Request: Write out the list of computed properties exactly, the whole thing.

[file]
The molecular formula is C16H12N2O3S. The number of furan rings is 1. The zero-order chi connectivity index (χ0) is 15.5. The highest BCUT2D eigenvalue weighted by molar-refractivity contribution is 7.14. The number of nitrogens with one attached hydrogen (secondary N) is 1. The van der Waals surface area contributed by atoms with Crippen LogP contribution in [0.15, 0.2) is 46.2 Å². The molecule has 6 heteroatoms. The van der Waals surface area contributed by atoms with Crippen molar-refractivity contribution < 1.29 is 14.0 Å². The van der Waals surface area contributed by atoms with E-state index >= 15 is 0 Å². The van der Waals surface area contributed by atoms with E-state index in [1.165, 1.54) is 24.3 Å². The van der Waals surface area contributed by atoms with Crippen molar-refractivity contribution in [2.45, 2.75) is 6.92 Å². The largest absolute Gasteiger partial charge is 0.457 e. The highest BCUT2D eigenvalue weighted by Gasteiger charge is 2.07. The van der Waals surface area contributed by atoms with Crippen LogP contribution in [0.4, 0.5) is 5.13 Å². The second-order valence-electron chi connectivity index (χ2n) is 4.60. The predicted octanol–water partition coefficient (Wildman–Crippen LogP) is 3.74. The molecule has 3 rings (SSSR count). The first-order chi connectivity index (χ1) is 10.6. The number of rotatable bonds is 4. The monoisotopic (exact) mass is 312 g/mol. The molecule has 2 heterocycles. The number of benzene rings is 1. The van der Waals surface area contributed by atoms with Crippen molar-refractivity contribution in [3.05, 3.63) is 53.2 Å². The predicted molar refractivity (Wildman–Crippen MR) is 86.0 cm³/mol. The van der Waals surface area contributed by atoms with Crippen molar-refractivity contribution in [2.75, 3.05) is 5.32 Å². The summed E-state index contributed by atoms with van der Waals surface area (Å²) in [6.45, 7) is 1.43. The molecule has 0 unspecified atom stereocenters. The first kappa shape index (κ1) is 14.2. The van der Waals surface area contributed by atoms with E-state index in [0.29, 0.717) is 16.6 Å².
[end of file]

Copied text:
The molecular formula is C16H12N2O3S. The number of furan rings is 1. The zero-order chi connectivity index (χ0) is 15.5. The highest BCUT2D eigenvalue weighted by molar-refractivity contribution is 7.14. The number of nitrogens with one attached hydrogen (secondary N) is 1. The van der Waals surface area contributed by atoms with Crippen LogP contribution in [0.15, 0.2) is 46.2 Å². The molecule has 6 heteroatoms. The van der Waals surface area contributed by atoms with Crippen molar-refractivity contribution < 1.29 is 14.0 Å². The van der Waals surface area contributed by atoms with E-state index >= 15 is 0 Å². The van der Waals surface area contributed by atoms with E-state index in [1.165, 1.54) is 24.3 Å². The van der Waals surface area contributed by atoms with Crippen molar-refractivity contribution in [2.45, 2.75) is 6.92 Å². The largest absolute Gasteiger partial charge is 0.457 e. The highest BCUT2D eigenvalue weighted by Gasteiger charge is 2.07. The van der Waals surface area contributed by atoms with Crippen LogP contribution in [0.4, 0.5) is 5.13 Å². The second-order valence-electron chi connectivity index (χ2n) is 4.60. The predicted octanol–water partition coefficient (Wildman–Crippen LogP) is 3.74. The molecule has 3 rings (SSSR count). The first-order chi connectivity index (χ1) is 10.6. The number of rotatable bonds is 4. The monoisotopic (exact) mass is 312 g/mol. The molecule has 2 heterocycles. The number of benzene rings is 1. The van der Waals surface area contributed by atoms with Crippen molar-refractivity contribution in [3.05, 3.63) is 53.2 Å². The predicted molar refractivity (Wildman–Crippen MR) is 86.0 cm³/mol. The van der Waals surface area contributed by atoms with Crippen molar-refractivity contribution in [2.75, 3.05) is 5.32 Å². The summed E-state index contributed by atoms with van der Waals surface area (Å²) in [6.45, 7) is 1.43. The molecule has 0 unspecified atom stereocenters. The first kappa shape index (κ1) is 14.2. The van der Waals surface area contributed by atoms with E-state index in [0.29, 0.717) is 16.6 Å².